Without question, the worst time to be a Wonder Woman fan was during the Silver Age of comic books (roughly 1956 to 1971). Merciful Minerva! Those Robert Kanigher-penned issues were dreadful. In fact, Wonder Woman (the comic book) won two industry awards during Kanigher’s tenure: “Worst Comic Book Currently Published” (in 1961) and “Worst Regularly Published Comic” (in 1964). And believe us, those honors were well deserved. Nothing before or since (including the “new” Wonder Woman of 1968) comes close to the garbage Kanigher was spewing every month.
But it’s this nadir of Wonder Woman’s career that provides the most entertaining bits in Tim Hanley’s fascinating history of the Amazon Princess. Hanley agrees with us (more or less): Kanigher was a hack. His work was repetitive, and his grasp of continuity was practically nonexistent. His writing style was haphazard and his plots bounced around in the most illogical manner.
Wonder Woman was created in 1941 by William Moulton Marston as a character rooted in a specific feminist utopian vision. Her mission was not to resolve tragic personal issues (like Superman or Batman), but to help facilitate a coming matriarchy. But Kanigher sabotaged all that stuff when he took over after Marston died. Under his direction, Wonder Woman lost her complexity, resulting in a character who was no longer unique, whose heroic mission was a hassle that stopped her from getting married, who didn’t fight real criminals, who let her boyfriend aggressively control their relationship, and who lacked any sort of metaphor or subtext other than the importance of romance and marriage.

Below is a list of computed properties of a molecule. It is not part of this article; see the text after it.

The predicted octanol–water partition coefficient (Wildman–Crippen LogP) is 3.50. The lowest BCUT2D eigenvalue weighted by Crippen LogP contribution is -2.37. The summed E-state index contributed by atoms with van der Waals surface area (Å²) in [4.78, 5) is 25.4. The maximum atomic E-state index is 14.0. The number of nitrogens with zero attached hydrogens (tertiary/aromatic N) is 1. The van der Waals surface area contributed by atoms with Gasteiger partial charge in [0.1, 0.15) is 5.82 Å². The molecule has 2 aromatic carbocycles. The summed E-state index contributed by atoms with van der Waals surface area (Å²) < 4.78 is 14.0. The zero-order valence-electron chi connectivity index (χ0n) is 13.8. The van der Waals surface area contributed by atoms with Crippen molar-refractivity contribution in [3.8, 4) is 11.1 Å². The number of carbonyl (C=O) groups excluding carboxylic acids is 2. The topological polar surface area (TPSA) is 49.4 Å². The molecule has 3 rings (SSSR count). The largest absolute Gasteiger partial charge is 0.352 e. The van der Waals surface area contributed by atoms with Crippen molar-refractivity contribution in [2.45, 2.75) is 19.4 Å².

Kanigher wasn’t the only one who twisted Wonder Woman in knots, however. Gloria Steinem famously did the same thing back in 1972 when she and her publishing crew put the character on the cover of the very first issue of Ms. magazine. Her intentions were honorable, but Steinem projected her own values onto Wonder Woman. She created an historic icon that conveniently reflected her own beliefs instead of accurately depicting Marston’s original brand of feminism.
Ultimately, there is no “true” version of Wonder Woman, says Hanley. “She is a powerful, vibrant woman in a sea of male characters, and for this she is loved.” But today she is an empty corporate icon with a long history of messy contradictions.
Without a doubt, Wonder Woman Unbound proves that Wonder Woman has the most peculiar and fascinating history of any comic book character. And we love her for it. But you have to wonder—what makes her such a cultural touchstone? Is it the early Marston stories? Is it Lynda Carter? What exactly makes her so beloved? Hanley thinks he has the answer. “She isn’t a great character despite her contradictions,” he writes, “but because of them.”
[Wonder Woman Unbound: The Curious History of the World’s Most Famous Heroine / By Tim Hanley / First Printing: April 2014 / ISBN: 9781613749098]